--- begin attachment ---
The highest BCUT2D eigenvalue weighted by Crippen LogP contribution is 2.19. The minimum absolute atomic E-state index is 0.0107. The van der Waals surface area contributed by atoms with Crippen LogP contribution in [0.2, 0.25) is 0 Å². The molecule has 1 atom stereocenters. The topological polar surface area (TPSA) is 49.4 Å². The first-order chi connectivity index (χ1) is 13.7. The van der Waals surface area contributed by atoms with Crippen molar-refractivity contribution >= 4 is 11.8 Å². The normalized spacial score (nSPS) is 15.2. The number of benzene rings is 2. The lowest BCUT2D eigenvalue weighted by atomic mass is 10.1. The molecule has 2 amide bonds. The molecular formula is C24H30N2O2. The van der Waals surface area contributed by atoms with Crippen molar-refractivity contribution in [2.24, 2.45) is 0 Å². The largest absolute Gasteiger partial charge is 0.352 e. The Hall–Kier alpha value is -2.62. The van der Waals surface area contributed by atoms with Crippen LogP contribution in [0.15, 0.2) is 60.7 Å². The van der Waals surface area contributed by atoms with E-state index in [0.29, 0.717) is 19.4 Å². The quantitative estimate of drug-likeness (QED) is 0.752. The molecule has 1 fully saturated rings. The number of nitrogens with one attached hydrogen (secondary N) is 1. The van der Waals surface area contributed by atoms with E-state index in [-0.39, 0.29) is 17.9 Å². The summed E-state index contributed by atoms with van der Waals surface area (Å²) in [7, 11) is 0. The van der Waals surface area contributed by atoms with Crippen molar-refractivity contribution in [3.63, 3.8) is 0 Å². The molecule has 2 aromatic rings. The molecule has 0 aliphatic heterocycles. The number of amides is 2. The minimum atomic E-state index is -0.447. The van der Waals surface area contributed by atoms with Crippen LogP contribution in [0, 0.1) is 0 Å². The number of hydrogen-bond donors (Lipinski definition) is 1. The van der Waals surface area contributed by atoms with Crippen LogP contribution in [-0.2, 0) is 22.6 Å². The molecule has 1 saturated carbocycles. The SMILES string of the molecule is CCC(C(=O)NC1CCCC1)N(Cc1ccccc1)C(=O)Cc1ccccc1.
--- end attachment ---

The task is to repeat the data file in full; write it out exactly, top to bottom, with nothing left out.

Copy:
The highest BCUT2D eigenvalue weighted by Crippen LogP contribution is 2.19. The minimum absolute atomic E-state index is 0.0107. The van der Waals surface area contributed by atoms with Crippen LogP contribution in [0.2, 0.25) is 0 Å². The molecule has 1 atom stereocenters. The topological polar surface area (TPSA) is 49.4 Å². The first-order chi connectivity index (χ1) is 13.7. The van der Waals surface area contributed by atoms with Crippen molar-refractivity contribution >= 4 is 11.8 Å². The normalized spacial score (nSPS) is 15.2. The number of benzene rings is 2. The lowest BCUT2D eigenvalue weighted by atomic mass is 10.1. The molecule has 2 amide bonds. The molecular formula is C24H30N2O2. The van der Waals surface area contributed by atoms with Crippen molar-refractivity contribution in [2.24, 2.45) is 0 Å². The largest absolute Gasteiger partial charge is 0.352 e. The Hall–Kier alpha value is -2.62. The van der Waals surface area contributed by atoms with Crippen LogP contribution in [0.15, 0.2) is 60.7 Å². The van der Waals surface area contributed by atoms with E-state index in [0.29, 0.717) is 19.4 Å². The quantitative estimate of drug-likeness (QED) is 0.752. The molecule has 1 fully saturated rings. The number of nitrogens with one attached hydrogen (secondary N) is 1. The van der Waals surface area contributed by atoms with E-state index in [-0.39, 0.29) is 17.9 Å². The summed E-state index contributed by atoms with van der Waals surface area (Å²) in [7, 11) is 0. The van der Waals surface area contributed by atoms with Crippen molar-refractivity contribution in [3.63, 3.8) is 0 Å². The molecule has 2 aromatic rings. The molecule has 0 aliphatic heterocycles. The number of amides is 2. The minimum atomic E-state index is -0.447. The van der Waals surface area contributed by atoms with Crippen LogP contribution in [0, 0.1) is 0 Å². The number of hydrogen-bond donors (Lipinski definition) is 1. The van der Waals surface area contributed by atoms with Crippen LogP contribution in [-0.2, 0) is 22.6 Å². The molecule has 1 saturated carbocycles. The SMILES string of the molecule is CCC(C(=O)NC1CCCC1)N(Cc1ccccc1)C(=O)Cc1ccccc1.